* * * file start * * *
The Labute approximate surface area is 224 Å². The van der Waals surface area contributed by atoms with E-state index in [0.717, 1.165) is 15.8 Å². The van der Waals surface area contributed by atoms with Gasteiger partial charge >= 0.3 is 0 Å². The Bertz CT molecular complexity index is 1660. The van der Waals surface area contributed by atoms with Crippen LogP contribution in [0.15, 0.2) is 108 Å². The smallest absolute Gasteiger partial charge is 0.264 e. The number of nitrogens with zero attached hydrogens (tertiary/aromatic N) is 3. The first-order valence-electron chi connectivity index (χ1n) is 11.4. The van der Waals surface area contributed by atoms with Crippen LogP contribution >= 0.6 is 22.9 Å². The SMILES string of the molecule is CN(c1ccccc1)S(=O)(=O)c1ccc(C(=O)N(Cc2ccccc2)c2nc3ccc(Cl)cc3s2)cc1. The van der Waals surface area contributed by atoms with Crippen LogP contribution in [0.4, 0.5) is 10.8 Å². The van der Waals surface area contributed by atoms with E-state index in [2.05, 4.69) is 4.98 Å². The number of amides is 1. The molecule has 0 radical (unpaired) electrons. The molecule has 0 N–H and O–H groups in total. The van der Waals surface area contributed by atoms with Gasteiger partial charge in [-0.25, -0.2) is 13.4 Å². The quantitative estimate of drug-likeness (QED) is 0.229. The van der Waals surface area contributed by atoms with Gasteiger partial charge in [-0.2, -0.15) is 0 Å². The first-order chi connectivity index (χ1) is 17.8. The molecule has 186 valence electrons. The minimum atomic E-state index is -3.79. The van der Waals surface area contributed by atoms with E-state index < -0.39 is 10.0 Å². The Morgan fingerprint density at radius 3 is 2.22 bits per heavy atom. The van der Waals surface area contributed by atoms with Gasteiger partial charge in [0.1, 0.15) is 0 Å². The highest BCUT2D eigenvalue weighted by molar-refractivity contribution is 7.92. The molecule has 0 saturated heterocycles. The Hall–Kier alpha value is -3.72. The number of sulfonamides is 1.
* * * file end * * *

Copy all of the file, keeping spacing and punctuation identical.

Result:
The Labute approximate surface area is 224 Å². The van der Waals surface area contributed by atoms with E-state index in [0.717, 1.165) is 15.8 Å². The van der Waals surface area contributed by atoms with Gasteiger partial charge >= 0.3 is 0 Å². The Bertz CT molecular complexity index is 1660. The van der Waals surface area contributed by atoms with Crippen LogP contribution in [0.15, 0.2) is 108 Å². The smallest absolute Gasteiger partial charge is 0.264 e. The number of nitrogens with zero attached hydrogens (tertiary/aromatic N) is 3. The first-order valence-electron chi connectivity index (χ1n) is 11.4. The van der Waals surface area contributed by atoms with Crippen LogP contribution >= 0.6 is 22.9 Å². The SMILES string of the molecule is CN(c1ccccc1)S(=O)(=O)c1ccc(C(=O)N(Cc2ccccc2)c2nc3ccc(Cl)cc3s2)cc1. The van der Waals surface area contributed by atoms with Crippen LogP contribution in [0.4, 0.5) is 10.8 Å². The van der Waals surface area contributed by atoms with E-state index in [2.05, 4.69) is 4.98 Å². The number of amides is 1. The molecule has 0 radical (unpaired) electrons. The molecule has 0 N–H and O–H groups in total. The van der Waals surface area contributed by atoms with Gasteiger partial charge in [-0.25, -0.2) is 13.4 Å². The quantitative estimate of drug-likeness (QED) is 0.229. The van der Waals surface area contributed by atoms with Gasteiger partial charge in [-0.2, -0.15) is 0 Å². The first-order chi connectivity index (χ1) is 17.8. The molecule has 186 valence electrons. The minimum atomic E-state index is -3.79. The van der Waals surface area contributed by atoms with E-state index < -0.39 is 10.0 Å². The Morgan fingerprint density at radius 3 is 2.22 bits per heavy atom. The van der Waals surface area contributed by atoms with Gasteiger partial charge in [0.1, 0.15) is 0 Å². The highest BCUT2D eigenvalue weighted by molar-refractivity contribution is 7.92. The molecule has 0 saturated heterocycles. The Hall–Kier alpha value is -3.72. The number of sulfonamides is 1.